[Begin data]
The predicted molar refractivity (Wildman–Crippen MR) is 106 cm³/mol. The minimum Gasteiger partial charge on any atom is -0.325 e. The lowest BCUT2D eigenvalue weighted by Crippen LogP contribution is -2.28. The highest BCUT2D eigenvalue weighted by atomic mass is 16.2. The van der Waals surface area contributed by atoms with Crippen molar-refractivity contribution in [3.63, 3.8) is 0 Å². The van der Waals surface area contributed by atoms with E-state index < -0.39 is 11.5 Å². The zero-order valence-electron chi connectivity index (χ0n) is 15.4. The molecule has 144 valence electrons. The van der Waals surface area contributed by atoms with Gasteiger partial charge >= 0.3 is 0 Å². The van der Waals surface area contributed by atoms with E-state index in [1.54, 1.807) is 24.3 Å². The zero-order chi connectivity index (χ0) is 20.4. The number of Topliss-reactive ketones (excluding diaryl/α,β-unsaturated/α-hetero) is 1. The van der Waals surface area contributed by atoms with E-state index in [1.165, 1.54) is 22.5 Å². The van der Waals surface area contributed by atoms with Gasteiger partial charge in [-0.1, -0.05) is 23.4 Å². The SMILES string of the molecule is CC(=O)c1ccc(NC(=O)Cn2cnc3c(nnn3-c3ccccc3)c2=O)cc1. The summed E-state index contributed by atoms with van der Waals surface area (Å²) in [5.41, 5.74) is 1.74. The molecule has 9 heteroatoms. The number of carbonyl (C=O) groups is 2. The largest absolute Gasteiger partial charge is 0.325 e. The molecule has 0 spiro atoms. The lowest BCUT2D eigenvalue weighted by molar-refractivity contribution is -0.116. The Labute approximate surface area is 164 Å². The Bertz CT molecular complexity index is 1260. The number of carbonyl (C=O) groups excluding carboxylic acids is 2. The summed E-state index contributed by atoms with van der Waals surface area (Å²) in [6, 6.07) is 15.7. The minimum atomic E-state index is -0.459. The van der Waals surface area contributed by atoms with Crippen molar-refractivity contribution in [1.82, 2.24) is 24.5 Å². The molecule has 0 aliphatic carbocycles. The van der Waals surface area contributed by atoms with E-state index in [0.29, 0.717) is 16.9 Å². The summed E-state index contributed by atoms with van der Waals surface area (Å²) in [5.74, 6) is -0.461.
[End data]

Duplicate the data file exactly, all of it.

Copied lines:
The predicted molar refractivity (Wildman–Crippen MR) is 106 cm³/mol. The minimum Gasteiger partial charge on any atom is -0.325 e. The lowest BCUT2D eigenvalue weighted by Crippen LogP contribution is -2.28. The highest BCUT2D eigenvalue weighted by atomic mass is 16.2. The van der Waals surface area contributed by atoms with Crippen molar-refractivity contribution in [3.63, 3.8) is 0 Å². The van der Waals surface area contributed by atoms with E-state index < -0.39 is 11.5 Å². The zero-order valence-electron chi connectivity index (χ0n) is 15.4. The molecule has 144 valence electrons. The van der Waals surface area contributed by atoms with Gasteiger partial charge >= 0.3 is 0 Å². The van der Waals surface area contributed by atoms with E-state index in [1.54, 1.807) is 24.3 Å². The zero-order chi connectivity index (χ0) is 20.4. The number of Topliss-reactive ketones (excluding diaryl/α,β-unsaturated/α-hetero) is 1. The van der Waals surface area contributed by atoms with E-state index in [1.165, 1.54) is 22.5 Å². The van der Waals surface area contributed by atoms with Gasteiger partial charge in [-0.1, -0.05) is 23.4 Å². The SMILES string of the molecule is CC(=O)c1ccc(NC(=O)Cn2cnc3c(nnn3-c3ccccc3)c2=O)cc1. The summed E-state index contributed by atoms with van der Waals surface area (Å²) in [5.41, 5.74) is 1.74. The molecule has 9 heteroatoms. The number of carbonyl (C=O) groups is 2. The largest absolute Gasteiger partial charge is 0.325 e. The molecule has 0 spiro atoms. The lowest BCUT2D eigenvalue weighted by molar-refractivity contribution is -0.116. The Labute approximate surface area is 164 Å². The Bertz CT molecular complexity index is 1260. The number of carbonyl (C=O) groups excluding carboxylic acids is 2. The summed E-state index contributed by atoms with van der Waals surface area (Å²) in [6, 6.07) is 15.7. The minimum atomic E-state index is -0.459. The van der Waals surface area contributed by atoms with Crippen molar-refractivity contribution in [1.82, 2.24) is 24.5 Å². The molecule has 0 aliphatic carbocycles. The van der Waals surface area contributed by atoms with E-state index in [0.29, 0.717) is 16.9 Å². The summed E-state index contributed by atoms with van der Waals surface area (Å²) in [5.74, 6) is -0.461.